This year, World Osteoporosis Day was held on October 20th and the purpose is to raise awareness, educate, and prevent this "silent disease." Our chapter hosted a successful "Milk Mustache Photo Session" to raise money for the National Osteoporosis Foundation. Although it was gloomy outside, we thank everyone who came out in support and donated to our Philanthropy.
So what is it?
Osteoporosis is a disease that makes your bones weak and more likely to fracture which is cause by low bone density(osteopenia). And, seeing how bone is a living tissue, it is constantly being replaced by new bone. Osteoporosis occurs when the body fails to form the new bone, when too much existing bone is absorbed by the body, or BOTH. The disease is commonly seen in the hip, wrist, and spine. Unfortunately, there are not any symptoms for Osteoporosis, so most people do not know that they have the disease until they have already fractured a bone. Although there are no symptoms, there are risk factors.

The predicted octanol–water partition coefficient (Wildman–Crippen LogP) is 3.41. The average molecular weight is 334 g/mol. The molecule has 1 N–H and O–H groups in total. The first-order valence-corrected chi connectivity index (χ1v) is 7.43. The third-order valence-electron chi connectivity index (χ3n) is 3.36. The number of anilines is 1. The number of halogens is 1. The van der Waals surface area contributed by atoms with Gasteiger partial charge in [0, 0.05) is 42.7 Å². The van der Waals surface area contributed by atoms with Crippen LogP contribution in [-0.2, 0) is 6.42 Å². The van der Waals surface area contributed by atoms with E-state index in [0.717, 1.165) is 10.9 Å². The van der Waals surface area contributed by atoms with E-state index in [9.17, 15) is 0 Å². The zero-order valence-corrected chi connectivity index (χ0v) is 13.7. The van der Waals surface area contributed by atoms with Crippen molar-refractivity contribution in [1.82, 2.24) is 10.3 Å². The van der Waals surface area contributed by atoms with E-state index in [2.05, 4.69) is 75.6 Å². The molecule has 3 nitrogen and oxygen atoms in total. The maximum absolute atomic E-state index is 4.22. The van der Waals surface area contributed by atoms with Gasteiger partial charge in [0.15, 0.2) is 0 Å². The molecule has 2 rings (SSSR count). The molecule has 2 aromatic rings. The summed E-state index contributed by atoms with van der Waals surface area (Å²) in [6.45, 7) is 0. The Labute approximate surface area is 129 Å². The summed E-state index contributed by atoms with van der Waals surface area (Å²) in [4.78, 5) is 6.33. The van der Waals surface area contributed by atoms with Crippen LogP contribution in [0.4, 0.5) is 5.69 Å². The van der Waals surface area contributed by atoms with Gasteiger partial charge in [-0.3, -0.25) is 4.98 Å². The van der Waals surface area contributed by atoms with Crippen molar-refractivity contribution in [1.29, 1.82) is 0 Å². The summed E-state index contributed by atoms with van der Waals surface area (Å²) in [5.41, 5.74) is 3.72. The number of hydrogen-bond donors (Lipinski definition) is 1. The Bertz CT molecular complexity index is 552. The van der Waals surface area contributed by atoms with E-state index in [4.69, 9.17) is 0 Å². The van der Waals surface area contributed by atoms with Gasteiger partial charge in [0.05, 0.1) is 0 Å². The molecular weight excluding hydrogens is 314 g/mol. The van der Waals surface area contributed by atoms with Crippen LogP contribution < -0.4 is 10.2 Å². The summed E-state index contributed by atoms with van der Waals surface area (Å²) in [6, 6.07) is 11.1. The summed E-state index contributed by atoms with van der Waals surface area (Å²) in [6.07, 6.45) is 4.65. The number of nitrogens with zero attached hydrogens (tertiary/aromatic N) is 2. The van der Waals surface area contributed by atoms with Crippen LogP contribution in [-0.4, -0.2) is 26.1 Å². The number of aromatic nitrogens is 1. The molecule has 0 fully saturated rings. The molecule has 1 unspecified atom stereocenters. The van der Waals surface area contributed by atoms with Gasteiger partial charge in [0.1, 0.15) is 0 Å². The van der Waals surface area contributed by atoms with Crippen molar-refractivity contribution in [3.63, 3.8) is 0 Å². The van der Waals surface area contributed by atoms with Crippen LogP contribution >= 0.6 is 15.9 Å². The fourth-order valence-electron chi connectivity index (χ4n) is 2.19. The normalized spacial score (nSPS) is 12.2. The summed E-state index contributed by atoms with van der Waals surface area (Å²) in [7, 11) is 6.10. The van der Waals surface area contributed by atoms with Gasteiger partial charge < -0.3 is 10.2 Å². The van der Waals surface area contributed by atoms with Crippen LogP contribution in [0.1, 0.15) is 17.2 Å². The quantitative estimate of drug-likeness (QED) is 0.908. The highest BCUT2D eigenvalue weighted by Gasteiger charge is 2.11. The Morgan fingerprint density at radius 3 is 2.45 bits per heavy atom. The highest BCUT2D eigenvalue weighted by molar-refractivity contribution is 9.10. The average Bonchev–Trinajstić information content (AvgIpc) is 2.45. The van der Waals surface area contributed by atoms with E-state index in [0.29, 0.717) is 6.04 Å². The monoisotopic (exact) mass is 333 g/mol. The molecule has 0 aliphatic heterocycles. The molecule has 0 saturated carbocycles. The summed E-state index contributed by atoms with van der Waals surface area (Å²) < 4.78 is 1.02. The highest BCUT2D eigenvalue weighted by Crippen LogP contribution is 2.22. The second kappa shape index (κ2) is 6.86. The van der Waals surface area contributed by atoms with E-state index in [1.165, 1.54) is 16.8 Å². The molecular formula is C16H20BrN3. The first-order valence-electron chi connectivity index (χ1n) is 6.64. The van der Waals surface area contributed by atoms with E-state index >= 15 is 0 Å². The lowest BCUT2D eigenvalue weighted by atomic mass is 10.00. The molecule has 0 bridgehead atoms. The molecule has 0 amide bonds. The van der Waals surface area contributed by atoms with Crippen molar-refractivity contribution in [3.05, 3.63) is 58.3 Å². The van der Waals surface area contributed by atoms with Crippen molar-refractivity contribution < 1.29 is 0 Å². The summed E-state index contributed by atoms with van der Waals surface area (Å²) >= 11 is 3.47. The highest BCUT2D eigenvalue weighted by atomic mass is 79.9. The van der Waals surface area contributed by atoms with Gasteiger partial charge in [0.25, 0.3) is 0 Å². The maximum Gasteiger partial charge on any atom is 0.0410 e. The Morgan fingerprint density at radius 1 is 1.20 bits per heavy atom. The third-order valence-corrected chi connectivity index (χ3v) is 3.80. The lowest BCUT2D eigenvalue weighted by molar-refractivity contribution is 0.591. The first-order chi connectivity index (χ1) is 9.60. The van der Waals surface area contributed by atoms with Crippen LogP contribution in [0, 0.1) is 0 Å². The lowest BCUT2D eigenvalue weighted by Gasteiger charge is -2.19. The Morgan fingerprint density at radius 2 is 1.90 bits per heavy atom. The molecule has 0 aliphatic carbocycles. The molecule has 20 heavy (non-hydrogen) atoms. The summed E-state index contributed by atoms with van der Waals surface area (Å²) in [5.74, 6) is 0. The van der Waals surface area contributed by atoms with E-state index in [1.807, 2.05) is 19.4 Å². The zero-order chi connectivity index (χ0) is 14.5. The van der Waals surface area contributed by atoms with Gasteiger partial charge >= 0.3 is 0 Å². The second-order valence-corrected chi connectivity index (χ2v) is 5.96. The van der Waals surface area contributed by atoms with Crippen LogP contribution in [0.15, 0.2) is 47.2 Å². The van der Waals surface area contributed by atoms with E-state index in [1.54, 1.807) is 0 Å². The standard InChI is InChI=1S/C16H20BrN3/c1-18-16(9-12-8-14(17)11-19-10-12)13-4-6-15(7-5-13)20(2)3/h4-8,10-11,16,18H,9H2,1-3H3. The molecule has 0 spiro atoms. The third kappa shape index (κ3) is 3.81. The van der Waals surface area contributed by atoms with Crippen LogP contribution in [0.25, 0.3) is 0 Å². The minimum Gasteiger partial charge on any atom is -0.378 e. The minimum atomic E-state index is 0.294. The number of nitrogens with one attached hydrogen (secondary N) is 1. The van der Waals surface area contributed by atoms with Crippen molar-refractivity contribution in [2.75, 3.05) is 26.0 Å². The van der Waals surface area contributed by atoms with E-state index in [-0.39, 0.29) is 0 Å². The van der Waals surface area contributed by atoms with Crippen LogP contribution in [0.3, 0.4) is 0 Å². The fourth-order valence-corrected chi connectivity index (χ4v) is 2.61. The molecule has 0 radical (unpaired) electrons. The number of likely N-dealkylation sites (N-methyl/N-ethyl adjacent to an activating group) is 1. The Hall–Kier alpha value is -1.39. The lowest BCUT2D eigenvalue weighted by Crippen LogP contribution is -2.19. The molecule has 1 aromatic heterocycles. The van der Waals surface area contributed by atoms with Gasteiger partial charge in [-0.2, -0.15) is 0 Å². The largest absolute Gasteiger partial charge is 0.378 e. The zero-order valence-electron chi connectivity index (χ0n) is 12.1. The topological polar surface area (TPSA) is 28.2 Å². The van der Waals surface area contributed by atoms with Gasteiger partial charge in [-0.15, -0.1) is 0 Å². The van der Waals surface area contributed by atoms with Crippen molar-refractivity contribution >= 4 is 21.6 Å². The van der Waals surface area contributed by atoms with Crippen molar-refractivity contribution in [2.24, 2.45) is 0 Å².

Who's at risk?
Osteoporosis can affect anyone. However, certain people have higher risks:
- Sex. Women are more likely to develop osteoporosis
- Age.* The older you are, the greater the risk.
- Race. You're at greater risk if you are of Asian decent or Caucasian
- Family History. Having a parent or sibling with osteoporosis, put you at a greater risk, especially if you have a family history of hip fractures
- Frame Size. Men and women with small body frames have a higher risk because they may have less bone mass to draw from as they age
How do you prevent Osteoporosis?
There are three main ways you can prevent Osteoporosis
1. Adequate amounts of Calcium (but be careful! too much can lead to heart problems and kidney stones)
2. Adequate amounts of Vitamin D (good for absorbing calcium)
3. Regular exercise (helps build strong bones and slows bone loss)
And if you want to know if you have Osteoporosis, just go to your family doctor and have your bone density measured, It is a painless x-ray where you lie on a padded table and have your body scanned. In most cases, only a few bones are checked--spine, wrist, and hip.
So don't be nervous and get check. Knowing early allows you to start preventative measures if you haven't already. Even if you do have low risk, it doesn't mean you are clear from having it. Be sure to take care of your health.
Better bones are happy bones!
*Please note that just because you are young does NOT mean you are not at risk. The skeleton is still growing into early adulthood (mid 20s) and it's important to take care of your health for the sake of your bones.
Sources: National Osteoporosis Foundation
The Mayo Clinic